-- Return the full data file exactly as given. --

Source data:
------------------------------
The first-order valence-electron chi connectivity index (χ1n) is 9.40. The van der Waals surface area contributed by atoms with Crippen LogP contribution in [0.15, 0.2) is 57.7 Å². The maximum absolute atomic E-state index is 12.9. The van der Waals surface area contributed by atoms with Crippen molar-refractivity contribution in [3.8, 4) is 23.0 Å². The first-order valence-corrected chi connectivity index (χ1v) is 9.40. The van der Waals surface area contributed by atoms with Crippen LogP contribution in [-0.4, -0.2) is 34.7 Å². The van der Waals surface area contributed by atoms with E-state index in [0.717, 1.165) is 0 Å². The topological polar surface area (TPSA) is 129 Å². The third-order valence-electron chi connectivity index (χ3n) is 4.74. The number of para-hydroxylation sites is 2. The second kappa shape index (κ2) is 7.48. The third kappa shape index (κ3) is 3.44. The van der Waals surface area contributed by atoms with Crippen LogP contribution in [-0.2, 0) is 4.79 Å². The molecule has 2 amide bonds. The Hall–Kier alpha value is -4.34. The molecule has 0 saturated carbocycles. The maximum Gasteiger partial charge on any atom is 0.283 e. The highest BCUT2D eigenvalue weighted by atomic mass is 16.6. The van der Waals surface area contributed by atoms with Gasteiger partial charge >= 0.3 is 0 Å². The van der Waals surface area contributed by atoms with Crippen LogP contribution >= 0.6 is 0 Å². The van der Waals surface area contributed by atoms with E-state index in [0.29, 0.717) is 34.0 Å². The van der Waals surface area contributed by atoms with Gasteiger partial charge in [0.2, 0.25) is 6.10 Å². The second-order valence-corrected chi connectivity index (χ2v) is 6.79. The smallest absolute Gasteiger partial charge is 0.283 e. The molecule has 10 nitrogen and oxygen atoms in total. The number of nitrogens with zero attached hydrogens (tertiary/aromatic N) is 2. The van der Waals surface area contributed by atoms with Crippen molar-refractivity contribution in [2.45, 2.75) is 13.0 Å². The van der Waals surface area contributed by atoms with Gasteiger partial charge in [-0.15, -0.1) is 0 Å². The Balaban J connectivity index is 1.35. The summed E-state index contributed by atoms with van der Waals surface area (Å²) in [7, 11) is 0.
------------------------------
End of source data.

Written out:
The first-order valence-electron chi connectivity index (χ1n) is 9.40. The van der Waals surface area contributed by atoms with Crippen LogP contribution in [0.15, 0.2) is 57.7 Å². The maximum absolute atomic E-state index is 12.9. The van der Waals surface area contributed by atoms with Crippen molar-refractivity contribution in [3.8, 4) is 23.0 Å². The first-order valence-corrected chi connectivity index (χ1v) is 9.40. The van der Waals surface area contributed by atoms with Crippen LogP contribution in [-0.4, -0.2) is 34.7 Å². The van der Waals surface area contributed by atoms with E-state index in [0.717, 1.165) is 0 Å². The topological polar surface area (TPSA) is 129 Å². The third-order valence-electron chi connectivity index (χ3n) is 4.74. The number of para-hydroxylation sites is 2. The second kappa shape index (κ2) is 7.48. The third kappa shape index (κ3) is 3.44. The van der Waals surface area contributed by atoms with Crippen LogP contribution in [-0.2, 0) is 4.79 Å². The molecule has 2 amide bonds. The Hall–Kier alpha value is -4.34. The molecule has 0 saturated carbocycles. The maximum Gasteiger partial charge on any atom is 0.283 e. The highest BCUT2D eigenvalue weighted by atomic mass is 16.6. The van der Waals surface area contributed by atoms with Gasteiger partial charge >= 0.3 is 0 Å². The van der Waals surface area contributed by atoms with Crippen LogP contribution >= 0.6 is 0 Å². The van der Waals surface area contributed by atoms with E-state index in [0.29, 0.717) is 34.0 Å². The van der Waals surface area contributed by atoms with Gasteiger partial charge in [0.2, 0.25) is 6.10 Å². The second-order valence-corrected chi connectivity index (χ2v) is 6.79. The smallest absolute Gasteiger partial charge is 0.283 e. The molecule has 10 nitrogen and oxygen atoms in total. The number of nitrogens with zero attached hydrogens (tertiary/aromatic N) is 2. The van der Waals surface area contributed by atoms with Crippen molar-refractivity contribution in [2.45, 2.75) is 13.0 Å². The van der Waals surface area contributed by atoms with Gasteiger partial charge in [-0.15, -0.1) is 0 Å². The Balaban J connectivity index is 1.35. The summed E-state index contributed by atoms with van der Waals surface area (Å²) in [7, 11) is 0.